Decay of Spring

We parked Whitey on Oceano,
walked across the bridge to the
poetry reading where
white chairs lined the balcony–
like the wedding I attended after
smoking Salvia with the
Hopeful Groom–
and behind the stage
the east side of the city glowed,
sirens howled,
crooning the odious night,
and the abandoned felines of Milpas Street.

The violins screamed.
Smothered the first poet’s sad sad story
of her husband’s unexpected demise.
(It was the screams that delayed my sleep, saved it for later)
The second poet’s red glasses rested on her nose as she
read with only the nights’ serenade,

(No screaming violins bellowing like A Dying Witch).

When the reading ended
we walked across the bridge where Whitey waited–
Smoked cigarettes from a blue box
with a picture of an Indian on front,
smoking a peace pipe as her frail inked up finger

wrapped around my leather sleeve.
We opened Whitey’s door
Climbed in, then…
Lit a joint
Started the engine
Made a left
Made a right

Rolled past the blue house with the rotting corpse,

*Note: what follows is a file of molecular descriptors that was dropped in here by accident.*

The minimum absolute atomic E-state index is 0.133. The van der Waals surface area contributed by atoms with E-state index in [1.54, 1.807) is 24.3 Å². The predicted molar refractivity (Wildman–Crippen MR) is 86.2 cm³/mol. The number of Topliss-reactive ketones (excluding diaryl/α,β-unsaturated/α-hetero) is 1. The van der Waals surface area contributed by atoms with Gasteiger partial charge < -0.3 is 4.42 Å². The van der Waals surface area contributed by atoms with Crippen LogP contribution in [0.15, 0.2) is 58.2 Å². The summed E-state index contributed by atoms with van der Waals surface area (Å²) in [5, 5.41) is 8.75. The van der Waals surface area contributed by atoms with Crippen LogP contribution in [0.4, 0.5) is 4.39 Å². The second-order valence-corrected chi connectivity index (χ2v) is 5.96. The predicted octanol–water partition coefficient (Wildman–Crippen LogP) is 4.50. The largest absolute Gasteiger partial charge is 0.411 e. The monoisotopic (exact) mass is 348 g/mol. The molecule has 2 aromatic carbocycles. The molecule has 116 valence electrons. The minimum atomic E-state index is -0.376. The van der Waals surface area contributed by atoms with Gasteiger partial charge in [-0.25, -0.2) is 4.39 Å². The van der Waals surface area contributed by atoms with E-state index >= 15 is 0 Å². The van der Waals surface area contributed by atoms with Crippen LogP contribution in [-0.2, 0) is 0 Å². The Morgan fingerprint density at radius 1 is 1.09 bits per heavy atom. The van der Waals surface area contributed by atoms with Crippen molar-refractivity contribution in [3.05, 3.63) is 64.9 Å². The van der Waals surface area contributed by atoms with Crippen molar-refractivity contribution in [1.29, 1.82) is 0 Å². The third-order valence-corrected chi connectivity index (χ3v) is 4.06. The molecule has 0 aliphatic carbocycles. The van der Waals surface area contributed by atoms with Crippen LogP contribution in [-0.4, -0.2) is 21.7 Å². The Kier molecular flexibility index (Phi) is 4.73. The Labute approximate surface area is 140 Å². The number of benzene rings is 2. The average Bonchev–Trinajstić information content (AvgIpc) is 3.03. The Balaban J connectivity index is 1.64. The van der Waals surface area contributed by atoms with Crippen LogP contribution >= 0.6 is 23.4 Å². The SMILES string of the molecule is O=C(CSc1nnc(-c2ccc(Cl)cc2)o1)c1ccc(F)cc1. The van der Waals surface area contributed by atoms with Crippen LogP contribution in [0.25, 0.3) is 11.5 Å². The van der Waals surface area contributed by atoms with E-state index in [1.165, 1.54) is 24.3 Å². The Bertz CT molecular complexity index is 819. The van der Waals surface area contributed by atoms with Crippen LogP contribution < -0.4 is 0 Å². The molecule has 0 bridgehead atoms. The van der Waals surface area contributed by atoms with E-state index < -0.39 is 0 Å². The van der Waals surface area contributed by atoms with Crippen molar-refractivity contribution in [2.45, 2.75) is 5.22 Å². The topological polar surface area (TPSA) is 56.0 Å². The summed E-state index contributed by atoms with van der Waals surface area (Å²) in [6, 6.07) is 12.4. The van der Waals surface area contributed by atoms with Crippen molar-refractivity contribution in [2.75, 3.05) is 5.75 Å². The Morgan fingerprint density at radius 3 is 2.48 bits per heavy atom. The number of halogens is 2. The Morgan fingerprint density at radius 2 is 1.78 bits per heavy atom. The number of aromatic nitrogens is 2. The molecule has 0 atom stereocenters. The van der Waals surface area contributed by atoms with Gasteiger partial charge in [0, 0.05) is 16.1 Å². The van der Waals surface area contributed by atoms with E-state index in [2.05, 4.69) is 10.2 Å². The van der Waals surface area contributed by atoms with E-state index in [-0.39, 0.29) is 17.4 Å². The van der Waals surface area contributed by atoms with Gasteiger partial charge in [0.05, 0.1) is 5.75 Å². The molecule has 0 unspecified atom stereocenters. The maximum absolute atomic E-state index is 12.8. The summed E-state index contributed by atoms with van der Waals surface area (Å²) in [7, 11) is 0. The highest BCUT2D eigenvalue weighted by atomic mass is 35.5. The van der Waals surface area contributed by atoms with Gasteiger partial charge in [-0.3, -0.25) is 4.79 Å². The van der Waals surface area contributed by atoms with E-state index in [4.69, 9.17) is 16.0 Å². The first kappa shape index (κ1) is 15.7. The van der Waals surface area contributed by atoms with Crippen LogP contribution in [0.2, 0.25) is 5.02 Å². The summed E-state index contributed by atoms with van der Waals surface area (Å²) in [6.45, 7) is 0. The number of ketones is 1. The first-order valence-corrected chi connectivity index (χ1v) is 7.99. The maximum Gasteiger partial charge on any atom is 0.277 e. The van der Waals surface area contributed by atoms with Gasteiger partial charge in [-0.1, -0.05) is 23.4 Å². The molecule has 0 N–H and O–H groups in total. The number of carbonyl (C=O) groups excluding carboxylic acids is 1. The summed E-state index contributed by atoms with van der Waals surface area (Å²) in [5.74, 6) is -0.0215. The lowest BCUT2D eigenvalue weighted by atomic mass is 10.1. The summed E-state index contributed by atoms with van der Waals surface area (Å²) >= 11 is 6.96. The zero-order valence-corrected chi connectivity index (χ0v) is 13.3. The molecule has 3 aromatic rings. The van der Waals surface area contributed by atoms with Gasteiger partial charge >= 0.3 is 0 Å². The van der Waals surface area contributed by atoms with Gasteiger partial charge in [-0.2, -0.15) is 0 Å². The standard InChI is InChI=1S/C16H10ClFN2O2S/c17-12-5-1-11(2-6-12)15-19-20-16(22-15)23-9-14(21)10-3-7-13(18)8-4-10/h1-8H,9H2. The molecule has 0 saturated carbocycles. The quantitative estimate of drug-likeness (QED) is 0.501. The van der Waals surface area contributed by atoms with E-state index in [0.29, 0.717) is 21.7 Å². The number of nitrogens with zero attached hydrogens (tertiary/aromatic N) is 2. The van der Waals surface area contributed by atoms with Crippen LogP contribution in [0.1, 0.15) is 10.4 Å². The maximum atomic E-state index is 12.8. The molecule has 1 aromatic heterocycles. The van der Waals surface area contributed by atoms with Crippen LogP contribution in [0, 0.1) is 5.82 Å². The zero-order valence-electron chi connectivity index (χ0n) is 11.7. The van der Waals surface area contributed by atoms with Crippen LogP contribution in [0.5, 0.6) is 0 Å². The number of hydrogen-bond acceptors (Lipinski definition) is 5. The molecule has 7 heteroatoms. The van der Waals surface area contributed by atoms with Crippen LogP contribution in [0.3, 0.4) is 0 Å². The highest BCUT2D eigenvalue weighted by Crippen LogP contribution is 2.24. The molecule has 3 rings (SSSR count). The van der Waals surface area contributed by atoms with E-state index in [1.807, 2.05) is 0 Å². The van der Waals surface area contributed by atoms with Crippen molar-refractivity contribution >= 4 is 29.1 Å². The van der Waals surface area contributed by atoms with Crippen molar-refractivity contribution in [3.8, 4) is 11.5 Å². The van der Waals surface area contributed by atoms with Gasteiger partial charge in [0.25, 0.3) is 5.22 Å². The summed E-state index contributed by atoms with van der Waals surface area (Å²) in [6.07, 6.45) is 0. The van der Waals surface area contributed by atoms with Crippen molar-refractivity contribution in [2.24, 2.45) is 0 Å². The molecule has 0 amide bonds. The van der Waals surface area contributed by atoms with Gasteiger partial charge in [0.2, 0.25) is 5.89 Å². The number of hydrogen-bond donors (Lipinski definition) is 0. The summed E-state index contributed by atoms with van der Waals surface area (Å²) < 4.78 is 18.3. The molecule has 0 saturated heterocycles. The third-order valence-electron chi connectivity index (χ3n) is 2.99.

and half painted gate.

And the decay of spring crawled swiftly up our noses.

(Along with the salty windy sea);

We parked Whitey when we got home and
listened to the clicks and the clacks,
finished our smokes then
went inside,
read some Faulkner,
crawled into bed and closed our eyes.

A half hour later I
opened the blue box with the Indian still on the front.
Still smoking his peace pipe,

(Right after we made quick, Invincible Love).

Abandoned Felines .jpg

*The pictures I don’t know who the photographers are but the poem “Decay of Spring” is mine, and I won $400 in the Emmons Poetry Contest of 2016 for 2nd place. A very exciting moment for any poet or writer to earn that kind of money for one single poem. So honored – thanks for reading if you’ve read past these adorable cats. 

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